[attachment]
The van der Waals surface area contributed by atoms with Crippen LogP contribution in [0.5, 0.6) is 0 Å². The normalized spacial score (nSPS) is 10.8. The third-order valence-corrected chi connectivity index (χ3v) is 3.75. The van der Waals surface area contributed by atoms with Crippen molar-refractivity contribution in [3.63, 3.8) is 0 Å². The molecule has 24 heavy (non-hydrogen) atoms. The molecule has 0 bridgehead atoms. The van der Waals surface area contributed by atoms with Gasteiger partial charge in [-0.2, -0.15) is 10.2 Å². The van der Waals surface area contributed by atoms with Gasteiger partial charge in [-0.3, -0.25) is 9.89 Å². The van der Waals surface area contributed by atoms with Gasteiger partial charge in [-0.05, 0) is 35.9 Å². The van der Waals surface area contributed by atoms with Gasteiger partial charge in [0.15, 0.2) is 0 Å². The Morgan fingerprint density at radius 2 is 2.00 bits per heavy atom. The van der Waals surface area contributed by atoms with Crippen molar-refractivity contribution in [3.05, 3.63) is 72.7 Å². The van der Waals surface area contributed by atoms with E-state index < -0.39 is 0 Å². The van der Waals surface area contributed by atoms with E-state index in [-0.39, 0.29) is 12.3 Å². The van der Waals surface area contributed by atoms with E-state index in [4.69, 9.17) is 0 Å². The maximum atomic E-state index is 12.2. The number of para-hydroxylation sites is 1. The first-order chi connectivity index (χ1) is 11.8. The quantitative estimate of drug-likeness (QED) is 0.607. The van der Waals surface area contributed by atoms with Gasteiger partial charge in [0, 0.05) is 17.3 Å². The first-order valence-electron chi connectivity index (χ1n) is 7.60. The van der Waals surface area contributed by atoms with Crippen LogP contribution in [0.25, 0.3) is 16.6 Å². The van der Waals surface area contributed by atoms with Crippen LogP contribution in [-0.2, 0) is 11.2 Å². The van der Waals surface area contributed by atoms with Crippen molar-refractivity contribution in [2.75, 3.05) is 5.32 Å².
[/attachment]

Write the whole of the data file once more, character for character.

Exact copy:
The van der Waals surface area contributed by atoms with Crippen LogP contribution in [0.5, 0.6) is 0 Å². The normalized spacial score (nSPS) is 10.8. The third-order valence-corrected chi connectivity index (χ3v) is 3.75. The van der Waals surface area contributed by atoms with Crippen molar-refractivity contribution in [3.63, 3.8) is 0 Å². The molecule has 24 heavy (non-hydrogen) atoms. The molecule has 0 bridgehead atoms. The van der Waals surface area contributed by atoms with Gasteiger partial charge in [-0.2, -0.15) is 10.2 Å². The van der Waals surface area contributed by atoms with Gasteiger partial charge in [-0.3, -0.25) is 9.89 Å². The van der Waals surface area contributed by atoms with Gasteiger partial charge in [-0.05, 0) is 35.9 Å². The van der Waals surface area contributed by atoms with Gasteiger partial charge in [0.15, 0.2) is 0 Å². The Morgan fingerprint density at radius 2 is 2.00 bits per heavy atom. The van der Waals surface area contributed by atoms with Crippen molar-refractivity contribution in [3.05, 3.63) is 72.7 Å². The van der Waals surface area contributed by atoms with E-state index < -0.39 is 0 Å². The van der Waals surface area contributed by atoms with E-state index in [-0.39, 0.29) is 12.3 Å². The van der Waals surface area contributed by atoms with E-state index in [4.69, 9.17) is 0 Å². The maximum atomic E-state index is 12.2. The number of para-hydroxylation sites is 1. The first-order chi connectivity index (χ1) is 11.8. The quantitative estimate of drug-likeness (QED) is 0.607. The van der Waals surface area contributed by atoms with Gasteiger partial charge in [0, 0.05) is 17.3 Å². The first-order valence-electron chi connectivity index (χ1n) is 7.60. The van der Waals surface area contributed by atoms with Crippen LogP contribution in [0.25, 0.3) is 16.6 Å². The van der Waals surface area contributed by atoms with Crippen LogP contribution in [-0.2, 0) is 11.2 Å². The van der Waals surface area contributed by atoms with Crippen molar-refractivity contribution in [2.75, 3.05) is 5.32 Å².